Throughout the ages, from the earliest days of Islam to contemporary times today, Muslim women have been and continue to be active leaders in their communities and countries across the world. This directory is a growing archive of leading Muslim women scholars, activists, writers, politicians, artists, religious and spiritual leaders, civil society leaders and more. Please contribute to this archive by suggesting Muslim women to be featured through our recommendation form.
- By Category
- By Name
- By Century
- By Country
- 100 Extraordinary Muslim Women
- Global Muslim Women's Shura Council
- Academic Leaders
- Civic Leaders
- Cultural Leaders
- Heads of State
- Opinion Leaders
- Political Leaders
- Spiritual and Religious Leaders
- WISE Conference 2011 Participants
Known For: Singer, Musician
Dates: Hijri unknown – d. 98 AH
Common Era unknown – 720 (CE)
Country: Saudi Arabia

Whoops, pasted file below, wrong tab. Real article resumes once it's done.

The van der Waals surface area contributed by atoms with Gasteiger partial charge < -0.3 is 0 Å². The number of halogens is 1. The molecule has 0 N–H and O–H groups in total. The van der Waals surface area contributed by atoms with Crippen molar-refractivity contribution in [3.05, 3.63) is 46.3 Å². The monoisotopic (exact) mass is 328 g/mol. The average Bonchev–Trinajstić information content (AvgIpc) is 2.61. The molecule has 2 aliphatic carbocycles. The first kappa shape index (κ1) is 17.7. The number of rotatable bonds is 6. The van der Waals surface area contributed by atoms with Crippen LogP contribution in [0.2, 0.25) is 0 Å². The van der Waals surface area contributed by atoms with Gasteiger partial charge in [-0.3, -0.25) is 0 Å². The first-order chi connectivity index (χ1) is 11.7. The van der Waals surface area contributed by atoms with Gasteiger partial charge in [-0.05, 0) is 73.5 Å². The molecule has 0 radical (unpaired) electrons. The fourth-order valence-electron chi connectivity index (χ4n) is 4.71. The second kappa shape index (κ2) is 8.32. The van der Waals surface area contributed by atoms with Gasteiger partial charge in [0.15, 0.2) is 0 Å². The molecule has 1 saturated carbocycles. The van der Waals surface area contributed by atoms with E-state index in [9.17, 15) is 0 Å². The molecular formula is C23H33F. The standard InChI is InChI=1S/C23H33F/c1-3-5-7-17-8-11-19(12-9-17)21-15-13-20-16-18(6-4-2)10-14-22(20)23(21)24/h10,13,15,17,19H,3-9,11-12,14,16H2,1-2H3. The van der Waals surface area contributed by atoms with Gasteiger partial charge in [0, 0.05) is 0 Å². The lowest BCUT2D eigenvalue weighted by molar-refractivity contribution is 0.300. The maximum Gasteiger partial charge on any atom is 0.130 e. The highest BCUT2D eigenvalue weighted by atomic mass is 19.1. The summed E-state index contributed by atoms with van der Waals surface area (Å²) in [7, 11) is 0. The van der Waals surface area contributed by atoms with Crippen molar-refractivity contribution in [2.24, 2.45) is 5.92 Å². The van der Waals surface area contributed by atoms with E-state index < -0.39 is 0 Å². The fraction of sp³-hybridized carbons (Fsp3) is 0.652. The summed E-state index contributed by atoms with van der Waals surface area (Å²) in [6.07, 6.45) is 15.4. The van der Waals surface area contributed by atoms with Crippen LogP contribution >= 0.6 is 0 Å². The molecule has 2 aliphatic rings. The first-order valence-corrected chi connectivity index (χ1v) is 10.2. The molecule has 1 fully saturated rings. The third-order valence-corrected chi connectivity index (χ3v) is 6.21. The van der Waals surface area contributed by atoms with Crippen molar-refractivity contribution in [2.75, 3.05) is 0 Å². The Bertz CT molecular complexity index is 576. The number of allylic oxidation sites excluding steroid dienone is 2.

Jamila al-Medina was a well-known singer from the early Umayyad period. As a naturally talented young girl, Jamila was self-trained in the art of singing. She would memorize and sing songs from Sa’ib Khathir, a famous male singer. Over time, the people of Medina began to praise Jamila for her voice and her self-composed songs. The community appreciation and desire to learn music from her led Jamila to gain freedom from her master.
After becoming a freewoman of the Banu Sulaym, Jamila married a wealthy man and began to hold concerts and teach the nobles in her house. Jamila was also hired by the slave masters to train their girls. Soon after, Jamila formed an orchestra of fifty girls, who were taught to play the lute and to sing.
Beside lessons and performances, Jamila is also known for organizing a “musical hajj.” She invited all of the musicians of Medina, including poets and her orchestra of fifty girls. Jamila’s entourage set out to Mecca, where they were greeted with songs and poems by the Meccan musicians.
Jamila continued to teach and sing for the rest of her life. A student of hers proclaimed, “In the art of music, Jamila is the tree and we are the branches.”
Jennifer Heath, The Scimitar and the Veil: Extraordinary Women of Islam, (Mahnah: HiddenSpring, 2004).
- Bosnia and Herzegovina
- Czech Republic
- Saudi Arabia
- Sierra Leone
- South Africa
- United Arab Emirates
- United Kingdom
- United States